Since these will be displayed throughout the district it is important to understand if these add to the district or hurt it. Establishing the first impressions can help to prime the group for the usability stage (Chisnell, Rubin, & Spool, 2008). This is important since the questionnaire will be targeted at people who live in the area and are likely to come to the district.


  1. Would this sign catch your eye while driving or stuck at a light?
Definitely yes Kind of No opinion Not really Definitely not

This is to establish how well this sign would work to catch attention. It also measures how interesting they find it. This particular asset went through a lot of redesigns so checking effectiveness is important. A questionnaire can help clarify, confirm, and shine a light on potential issues (Parker & Rea, 2014). This question will hopefully show if this design still has issues.



  1. Do the asset designs seem to portray a friendly environment overall?
Definitely yes Kind of No opinion Not really Definitely not

I added questions about the designs of all the products after having the user examine each one to help establish their understanding. Earlier questions can influence later questions (Preece, Rogers, & Sharp, 2011). By having users analyze each individual asset first they now have an idea of their impact and interest. This will help them analyze how they work together better.


  1. Do these assets seem like they come from the same type of community?
Definitely yes Kind of No opinion Not really Definitely not

This is to test the overall look of the collection. Now that the user has looked at each individual piece, they can better analyze how they all fit together. Having this set up as a closed question helps to establish clarity. Parker and Rea (2014) explain that “[a]nother advantage is that the fixed list of response possibilities tends to make the question clearer to the respondent”. So, this will help the user narrow down their thoughts.


  1. Briefly describe what type(s) of feelings these designs seem to convey?

I picked this type of question because it allows for a wider range of responses. And as it is stated in Learning Design Research open ended questions “give users the ability to elaborate or respond in a way that we might not have predicted” (Acayo & Schwanbeck, 2015). This will help make me aware of any perceptions that I did not anticipate. I only included one open ended question so that participants don’t feel over worked and so it won’t take as much time to analyze the data.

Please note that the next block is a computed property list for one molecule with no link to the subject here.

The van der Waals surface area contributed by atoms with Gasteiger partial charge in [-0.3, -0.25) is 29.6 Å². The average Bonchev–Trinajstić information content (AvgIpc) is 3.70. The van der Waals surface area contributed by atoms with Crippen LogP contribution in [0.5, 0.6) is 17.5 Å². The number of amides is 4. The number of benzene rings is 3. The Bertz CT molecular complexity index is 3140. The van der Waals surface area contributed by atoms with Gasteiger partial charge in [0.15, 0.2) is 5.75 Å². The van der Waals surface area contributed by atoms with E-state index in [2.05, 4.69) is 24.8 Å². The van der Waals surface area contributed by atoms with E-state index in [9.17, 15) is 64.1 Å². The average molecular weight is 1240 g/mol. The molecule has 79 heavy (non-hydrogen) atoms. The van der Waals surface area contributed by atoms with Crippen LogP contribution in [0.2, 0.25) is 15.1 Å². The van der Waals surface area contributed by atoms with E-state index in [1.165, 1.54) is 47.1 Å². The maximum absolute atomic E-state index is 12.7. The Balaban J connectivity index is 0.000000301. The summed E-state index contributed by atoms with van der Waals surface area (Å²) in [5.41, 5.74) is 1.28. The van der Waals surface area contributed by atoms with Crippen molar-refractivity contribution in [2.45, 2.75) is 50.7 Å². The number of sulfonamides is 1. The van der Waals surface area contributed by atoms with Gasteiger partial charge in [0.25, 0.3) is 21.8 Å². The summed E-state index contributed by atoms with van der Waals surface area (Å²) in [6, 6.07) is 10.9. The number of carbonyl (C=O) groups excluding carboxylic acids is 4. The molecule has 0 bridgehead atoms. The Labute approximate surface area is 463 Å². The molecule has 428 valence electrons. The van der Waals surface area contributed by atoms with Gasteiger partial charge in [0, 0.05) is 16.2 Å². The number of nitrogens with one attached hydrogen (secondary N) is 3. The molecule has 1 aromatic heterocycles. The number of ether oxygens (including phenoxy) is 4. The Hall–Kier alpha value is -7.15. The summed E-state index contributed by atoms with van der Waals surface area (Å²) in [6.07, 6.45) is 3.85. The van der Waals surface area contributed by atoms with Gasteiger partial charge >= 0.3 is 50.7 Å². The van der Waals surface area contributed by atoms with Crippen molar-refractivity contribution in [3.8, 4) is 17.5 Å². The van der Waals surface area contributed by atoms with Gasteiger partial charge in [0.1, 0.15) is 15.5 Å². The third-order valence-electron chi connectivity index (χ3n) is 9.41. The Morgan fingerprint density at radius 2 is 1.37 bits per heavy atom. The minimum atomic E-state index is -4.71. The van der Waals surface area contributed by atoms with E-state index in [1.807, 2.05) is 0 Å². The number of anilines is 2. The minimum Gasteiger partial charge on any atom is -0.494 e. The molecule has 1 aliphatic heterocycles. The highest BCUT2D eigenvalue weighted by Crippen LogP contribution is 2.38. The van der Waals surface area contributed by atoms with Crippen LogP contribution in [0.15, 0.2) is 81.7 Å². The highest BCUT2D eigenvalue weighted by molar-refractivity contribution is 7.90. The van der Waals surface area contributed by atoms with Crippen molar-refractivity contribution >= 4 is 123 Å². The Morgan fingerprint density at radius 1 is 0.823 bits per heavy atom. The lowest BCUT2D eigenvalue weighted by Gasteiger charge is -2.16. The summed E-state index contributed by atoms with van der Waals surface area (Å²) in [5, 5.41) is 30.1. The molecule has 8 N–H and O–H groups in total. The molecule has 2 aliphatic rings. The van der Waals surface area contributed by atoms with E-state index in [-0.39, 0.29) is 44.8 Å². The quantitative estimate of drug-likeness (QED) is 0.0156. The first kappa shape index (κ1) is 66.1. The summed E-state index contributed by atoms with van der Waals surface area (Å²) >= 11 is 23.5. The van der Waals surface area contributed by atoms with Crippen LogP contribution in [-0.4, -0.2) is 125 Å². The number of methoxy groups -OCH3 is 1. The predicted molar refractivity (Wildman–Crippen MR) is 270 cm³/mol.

Acayo, P., & Schwanbeck, A. (2015, February). Learning Design Research. Retrieved from

Chisnell, D., Rubin, J., & Spool, J. M. (2008). Handbook of usability testing: how to plan, design, and conduct effective tests. Indianapolis: Wiley. Retrieved from

Harrison, C. (2008, November 3). Harvard University Program on Survey Research. Retrieved from

Martin, B. (2017). Pocket universal methods of design – 100 ways to research complex problems. Rockport Publishers Inc. Retrieved from

O’Grady, J. V., & O’Grady, K. (2009). Designers Research Manual: Succeed in Design by Knowing Your Clients and What They Really Need. Rockport Publishers. Retrieved from

Parker, R. A., & Rea, L. M. (2014). Designing and conducting survey research: a comprehensive guide. San Francisco: Jossey-Bass. Retrieved from

Preece, J., Rogers, Y., & Sharp, H. (2011). Interaction design: beyond human-computer interaction [3rd Edition]. Chichester, West Sussex, U.K.: Wiley. Retrieved from

Stone, T. L. (2013, September). Running a Design Business: Creative Briefs. Retrieved from


Andover Strip Debrief

What was the original Problem to be solved by creating new identity branding? Has the purpose of the brand been met in your materials?

The original problem was that Andover needed an identifiable district that would pull more of the through traffic into the businesses. Previously, Andover was only seen as a suburb of Wichita. Its biggest pulls were that it’s one of the best places for home ownership and the school district does well. These are good benefits for permanent residents but there wasn’t a lot to pull in people moving through the area. By creating the Andover Strip, it creates a place that will persuade people to stop by. The city has the amphitheater but that can only be used a few times during the warmer months. The YMCA is also a big pull but the range of people it appeals to is limited. The Andover Strip creates something that can be promoted and utilized all year round and it gets the local businesses involved because more people coming to the area means more customers. The purpose is met in the materials because one: it introduces the district to people and two: assets like the billboard and notebook can actively show images of the area and its amenities.


Will the brand identity and asset designs be perceived as appropriate to the brand attributes? What aspect(s) of the design, specifically, make it so?

The designs play on warm by using bright colors and imagery of the sun. Familiar and authentic is shown by using images or graphics showing the community. Dynamic is shown through use of the strip itself and using lines and shapes that resemble a strip of road. All the assets also stick closely to the color palette which helps establish a visual identity.


Does the design convey the intended message? If so, explain how. If not, how might this be corrected?

The designs convey the intended message that this district is a warm and friendly place. One way this is done is through the imagery of the logo. The sun portrays warmth and the rising sun creates an uplifting feeling. The other design elements used in the assets make sure to use saturated colors to make the pieces bright and colorful.